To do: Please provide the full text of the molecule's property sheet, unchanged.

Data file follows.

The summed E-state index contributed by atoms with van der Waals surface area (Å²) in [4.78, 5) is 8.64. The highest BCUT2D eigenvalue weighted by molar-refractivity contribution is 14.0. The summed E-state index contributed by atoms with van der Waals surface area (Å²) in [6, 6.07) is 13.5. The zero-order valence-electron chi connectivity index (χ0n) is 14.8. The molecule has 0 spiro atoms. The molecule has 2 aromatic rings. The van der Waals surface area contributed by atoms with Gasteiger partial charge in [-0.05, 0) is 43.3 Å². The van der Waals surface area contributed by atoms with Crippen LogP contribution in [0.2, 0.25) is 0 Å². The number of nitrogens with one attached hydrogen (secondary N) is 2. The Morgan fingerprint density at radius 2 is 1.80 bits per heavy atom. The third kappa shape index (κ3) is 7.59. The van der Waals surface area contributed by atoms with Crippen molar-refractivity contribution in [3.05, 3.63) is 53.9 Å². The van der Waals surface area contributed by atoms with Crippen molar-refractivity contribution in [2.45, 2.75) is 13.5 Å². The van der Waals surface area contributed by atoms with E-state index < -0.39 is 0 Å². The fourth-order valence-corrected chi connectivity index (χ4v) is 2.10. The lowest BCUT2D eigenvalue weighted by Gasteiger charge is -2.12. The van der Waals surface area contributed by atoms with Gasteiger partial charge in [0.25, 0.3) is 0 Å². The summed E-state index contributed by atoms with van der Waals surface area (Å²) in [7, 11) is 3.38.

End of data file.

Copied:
The summed E-state index contributed by atoms with van der Waals surface area (Å²) in [4.78, 5) is 8.64. The highest BCUT2D eigenvalue weighted by molar-refractivity contribution is 14.0. The summed E-state index contributed by atoms with van der Waals surface area (Å²) in [6, 6.07) is 13.5. The zero-order valence-electron chi connectivity index (χ0n) is 14.8. The molecule has 0 spiro atoms. The molecule has 2 aromatic rings. The van der Waals surface area contributed by atoms with Gasteiger partial charge in [-0.05, 0) is 43.3 Å². The van der Waals surface area contributed by atoms with Crippen LogP contribution in [0.2, 0.25) is 0 Å². The number of nitrogens with one attached hydrogen (secondary N) is 2. The Morgan fingerprint density at radius 2 is 1.80 bits per heavy atom. The third kappa shape index (κ3) is 7.59. The van der Waals surface area contributed by atoms with Crippen molar-refractivity contribution in [3.05, 3.63) is 53.9 Å². The van der Waals surface area contributed by atoms with Crippen molar-refractivity contribution in [2.45, 2.75) is 13.5 Å². The van der Waals surface area contributed by atoms with E-state index < -0.39 is 0 Å². The fourth-order valence-corrected chi connectivity index (χ4v) is 2.10. The lowest BCUT2D eigenvalue weighted by Gasteiger charge is -2.12. The van der Waals surface area contributed by atoms with Gasteiger partial charge in [0.25, 0.3) is 0 Å². The summed E-state index contributed by atoms with van der Waals surface area (Å²) in [7, 11) is 3.38.